Learn all about the Escazú Agreement, the Latinamerican New Green Deal

The pandemic showed us that we must prioritize caring for the environment. Let's see what this agreement consists of .

Aerial view of a highway

We tell you what this agreement that several countries have signed in favor of the environment consists of. / Photo: Deposit Photos

LatinAmerican Post | Ariel Cipolla

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Leer en español: ¿Qué es el Acuerdo de Escazú y en qué beneficiaría a América Latina?

This quarantine is showing us the enormous importance of the possibility of caring for the planet. Despite the fact that we are going through a difficult time in health terms, it may be a good occasion to talk about a change in life that turns towards the ecological. In the words of Infobae, "our relationship with the environment became evident", since living on a healthy planet is a fundamental human right.

For example, the La Vanguardia website highlighted that, due to the change in life, the air in China was cleaned faster than ever in history. The same happens with the canals of Venice, which returned to their usual cleanliness, while in Barcelona NO2 levels dropped by 40% from one week to the next. In other words, limiting movements allows the Earth to improve in one way or another.

Against this background, we saw that, according to the website specialized in sustainable development of Revista Clave 21, the Escazú Agreement "had half a sanction in the Argentine Senate", a project that would mean a great advance in environmental terms, not only for the country, but also for Latin America. Let's see, then, what it is about.

What is the Escazú Agreement?

First of all, we must say that it is an agreement that also involves other sectors. For example, the El Desconcierto website highlighted that, although Argentina has already signed the ratification and is awaiting confirmation in the Deputies, Chile has a deadline of September 26 to present its approval with the next environmental commitments.

So far, there are 9 countries that have already ratified the Agreement in full, not counting Argentina. They are Antigua and Barbuda, Bolivia, Ecuador, Guyana, Nicaragua, Panama, Saint Kitts and Nevis, Saint Vincent and the Grenadines and Uruguay. The rest could have signed, but have not ratified it; they have not yet signed or publicly declared not wanting to do so.

So what is this treaty about? Well, according to what La Izquierda Diario highlights, the Escazú Agreement raises "access to information, participation and justice in environmental matters in Latin America and the Caribbean . " Its validity depends on at least eleven of the thirty-six countries in the region ratifying the agreement.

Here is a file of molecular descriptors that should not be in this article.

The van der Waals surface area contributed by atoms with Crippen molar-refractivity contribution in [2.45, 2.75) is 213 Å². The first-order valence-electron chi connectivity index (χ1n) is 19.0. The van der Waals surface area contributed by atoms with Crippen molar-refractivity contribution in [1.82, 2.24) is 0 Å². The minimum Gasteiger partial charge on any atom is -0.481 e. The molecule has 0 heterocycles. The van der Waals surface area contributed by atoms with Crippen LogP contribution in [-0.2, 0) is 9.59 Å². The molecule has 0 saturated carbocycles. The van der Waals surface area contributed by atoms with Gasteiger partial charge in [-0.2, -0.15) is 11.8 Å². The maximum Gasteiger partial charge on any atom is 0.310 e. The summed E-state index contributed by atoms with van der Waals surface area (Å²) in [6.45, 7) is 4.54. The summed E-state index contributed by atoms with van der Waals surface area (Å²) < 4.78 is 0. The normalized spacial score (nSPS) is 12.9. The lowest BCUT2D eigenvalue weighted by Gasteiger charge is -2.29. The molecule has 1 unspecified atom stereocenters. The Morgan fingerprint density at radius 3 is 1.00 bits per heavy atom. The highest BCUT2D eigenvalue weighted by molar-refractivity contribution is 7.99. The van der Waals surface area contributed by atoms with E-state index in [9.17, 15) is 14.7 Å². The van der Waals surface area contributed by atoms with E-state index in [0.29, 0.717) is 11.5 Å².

One of the keys to understanding what this link will mean is the extractive and destructive activities proposed by multinationals, which can be endorsed by the governments of the areas. This is highlighted by the specialized website of AIDA Americas, which highlights that, in Latin America, the mining business is promoted by governments as a source of employment and money, but there are also impacts on the environment and the health of the people, being effects that are often hidden.

As it is an international agreement, we see that it is an opportunity for the entire region to generate a regional process so that there is development with an environmental agenda. The executive director of Amnesty International Argentina, Mariela Belski, also commented that the treaty can "guarantee access to information on projects that pollute or enhance climate change."

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Following this line, the Mongobay website highlighted that “environmental justice” is promoted at a regional level, seeking to protect environmental defenders, given that, in the last 4 years, almost 400 people were killed for defending their territories. So, the proposal promoted by the United Nations Economic Commission for Latin America and the Caribbean advocates the transparency of the data of each project that could affect the ecosystem of the countries involved.

It would be a unique opportunity for both citizens and politicians themselves to find out what could happen when starting processes that are not very friendly to the environment. For example, the DW website highlighted that there were different oil spills in Latin America, which went unpunished over time.

If the information is transparent and we know what we are exposed to, it is clear that all politicians will know what are the consequences of signing treaties with companies that can be harmful to the Earth. So it remains to be seen whether the initiative ends up becoming a new perspective for the entire continent.

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